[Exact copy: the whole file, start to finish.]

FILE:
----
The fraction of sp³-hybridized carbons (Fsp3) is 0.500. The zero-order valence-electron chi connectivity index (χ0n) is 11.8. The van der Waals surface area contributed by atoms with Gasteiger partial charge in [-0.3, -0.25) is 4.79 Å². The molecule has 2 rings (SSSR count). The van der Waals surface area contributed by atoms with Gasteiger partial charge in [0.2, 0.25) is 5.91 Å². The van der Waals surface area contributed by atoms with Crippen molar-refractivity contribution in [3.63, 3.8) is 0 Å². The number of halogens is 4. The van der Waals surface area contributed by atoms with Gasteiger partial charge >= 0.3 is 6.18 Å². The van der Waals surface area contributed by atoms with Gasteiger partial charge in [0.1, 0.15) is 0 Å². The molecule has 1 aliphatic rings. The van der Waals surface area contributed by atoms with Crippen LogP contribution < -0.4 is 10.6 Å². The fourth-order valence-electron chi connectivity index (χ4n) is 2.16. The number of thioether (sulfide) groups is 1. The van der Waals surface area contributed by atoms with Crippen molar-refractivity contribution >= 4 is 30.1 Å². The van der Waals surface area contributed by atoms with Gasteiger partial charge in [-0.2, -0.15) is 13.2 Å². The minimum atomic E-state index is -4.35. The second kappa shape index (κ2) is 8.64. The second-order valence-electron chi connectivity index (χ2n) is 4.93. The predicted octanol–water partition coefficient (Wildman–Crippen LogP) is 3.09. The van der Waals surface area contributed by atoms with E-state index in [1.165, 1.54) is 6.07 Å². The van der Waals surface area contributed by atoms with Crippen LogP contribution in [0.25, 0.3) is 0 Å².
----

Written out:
The fraction of sp³-hybridized carbons (Fsp3) is 0.500. The zero-order valence-electron chi connectivity index (χ0n) is 11.8. The van der Waals surface area contributed by atoms with Gasteiger partial charge in [-0.3, -0.25) is 4.79 Å². The molecule has 2 rings (SSSR count). The van der Waals surface area contributed by atoms with Gasteiger partial charge in [0.2, 0.25) is 5.91 Å². The van der Waals surface area contributed by atoms with Crippen molar-refractivity contribution in [3.63, 3.8) is 0 Å². The number of halogens is 4. The van der Waals surface area contributed by atoms with Gasteiger partial charge >= 0.3 is 6.18 Å². The van der Waals surface area contributed by atoms with Gasteiger partial charge in [0.1, 0.15) is 0 Å². The molecule has 1 aliphatic rings. The van der Waals surface area contributed by atoms with Crippen LogP contribution < -0.4 is 10.6 Å². The fourth-order valence-electron chi connectivity index (χ4n) is 2.16. The number of thioether (sulfide) groups is 1. The van der Waals surface area contributed by atoms with Crippen molar-refractivity contribution >= 4 is 30.1 Å². The van der Waals surface area contributed by atoms with Gasteiger partial charge in [-0.2, -0.15) is 13.2 Å². The minimum atomic E-state index is -4.35. The second kappa shape index (κ2) is 8.64. The second-order valence-electron chi connectivity index (χ2n) is 4.93. The predicted octanol–water partition coefficient (Wildman–Crippen LogP) is 3.09. The van der Waals surface area contributed by atoms with E-state index in [1.165, 1.54) is 6.07 Å². The van der Waals surface area contributed by atoms with Crippen LogP contribution in [0.25, 0.3) is 0 Å².